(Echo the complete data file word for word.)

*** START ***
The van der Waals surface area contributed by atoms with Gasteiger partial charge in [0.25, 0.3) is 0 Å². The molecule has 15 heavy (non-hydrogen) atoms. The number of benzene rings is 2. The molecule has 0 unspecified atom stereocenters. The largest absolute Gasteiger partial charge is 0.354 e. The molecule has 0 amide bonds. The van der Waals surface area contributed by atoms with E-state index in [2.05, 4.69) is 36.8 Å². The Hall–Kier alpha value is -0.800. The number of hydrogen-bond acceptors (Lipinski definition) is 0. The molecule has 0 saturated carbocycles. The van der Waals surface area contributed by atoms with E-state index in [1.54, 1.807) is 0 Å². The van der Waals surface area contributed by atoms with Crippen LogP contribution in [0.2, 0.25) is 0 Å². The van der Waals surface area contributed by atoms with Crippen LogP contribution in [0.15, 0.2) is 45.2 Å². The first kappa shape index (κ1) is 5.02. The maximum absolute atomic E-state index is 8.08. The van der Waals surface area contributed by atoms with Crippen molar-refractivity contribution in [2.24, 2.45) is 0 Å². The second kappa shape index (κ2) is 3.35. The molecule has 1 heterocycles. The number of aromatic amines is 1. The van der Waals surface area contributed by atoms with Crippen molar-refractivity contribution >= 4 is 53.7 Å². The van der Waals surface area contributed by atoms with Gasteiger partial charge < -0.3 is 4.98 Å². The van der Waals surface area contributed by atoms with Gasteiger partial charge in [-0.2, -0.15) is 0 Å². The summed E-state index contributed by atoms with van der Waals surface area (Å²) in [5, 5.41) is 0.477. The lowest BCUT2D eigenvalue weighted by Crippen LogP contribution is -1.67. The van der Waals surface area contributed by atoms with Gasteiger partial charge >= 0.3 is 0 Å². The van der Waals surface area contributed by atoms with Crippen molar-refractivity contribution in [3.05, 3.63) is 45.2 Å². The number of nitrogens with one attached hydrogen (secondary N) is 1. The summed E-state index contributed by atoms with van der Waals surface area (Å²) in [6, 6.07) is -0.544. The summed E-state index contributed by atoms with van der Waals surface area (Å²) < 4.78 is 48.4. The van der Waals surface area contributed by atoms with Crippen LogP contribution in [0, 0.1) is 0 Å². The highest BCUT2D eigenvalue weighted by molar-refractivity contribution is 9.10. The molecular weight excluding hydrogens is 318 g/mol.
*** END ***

The van der Waals surface area contributed by atoms with Gasteiger partial charge in [0.25, 0.3) is 0 Å². The molecule has 15 heavy (non-hydrogen) atoms. The number of benzene rings is 2. The molecule has 0 unspecified atom stereocenters. The largest absolute Gasteiger partial charge is 0.354 e. The molecule has 0 amide bonds. The van der Waals surface area contributed by atoms with E-state index in [2.05, 4.69) is 36.8 Å². The Hall–Kier alpha value is -0.800. The number of hydrogen-bond acceptors (Lipinski definition) is 0. The molecule has 0 saturated carbocycles. The van der Waals surface area contributed by atoms with E-state index in [1.54, 1.807) is 0 Å². The van der Waals surface area contributed by atoms with Crippen LogP contribution in [0.2, 0.25) is 0 Å². The van der Waals surface area contributed by atoms with Crippen LogP contribution in [0.15, 0.2) is 45.2 Å². The first kappa shape index (κ1) is 5.02. The maximum absolute atomic E-state index is 8.08. The van der Waals surface area contributed by atoms with Crippen molar-refractivity contribution in [2.24, 2.45) is 0 Å². The second kappa shape index (κ2) is 3.35. The molecule has 1 heterocycles. The number of aromatic amines is 1. The van der Waals surface area contributed by atoms with Crippen molar-refractivity contribution >= 4 is 53.7 Å². The van der Waals surface area contributed by atoms with Gasteiger partial charge < -0.3 is 4.98 Å². The van der Waals surface area contributed by atoms with Gasteiger partial charge in [-0.2, -0.15) is 0 Å². The summed E-state index contributed by atoms with van der Waals surface area (Å²) in [5, 5.41) is 0.477. The lowest BCUT2D eigenvalue weighted by Crippen LogP contribution is -1.67. The van der Waals surface area contributed by atoms with Gasteiger partial charge >= 0.3 is 0 Å². The van der Waals surface area contributed by atoms with Crippen molar-refractivity contribution in [3.05, 3.63) is 45.2 Å². The number of nitrogens with one attached hydrogen (secondary N) is 1. The summed E-state index contributed by atoms with van der Waals surface area (Å²) in [6, 6.07) is -0.544. The summed E-state index contributed by atoms with van der Waals surface area (Å²) < 4.78 is 48.4. The van der Waals surface area contributed by atoms with Crippen LogP contribution in [0, 0.1) is 0 Å². The highest BCUT2D eigenvalue weighted by molar-refractivity contribution is 9.10. The molecular weight excluding hydrogens is 318 g/mol.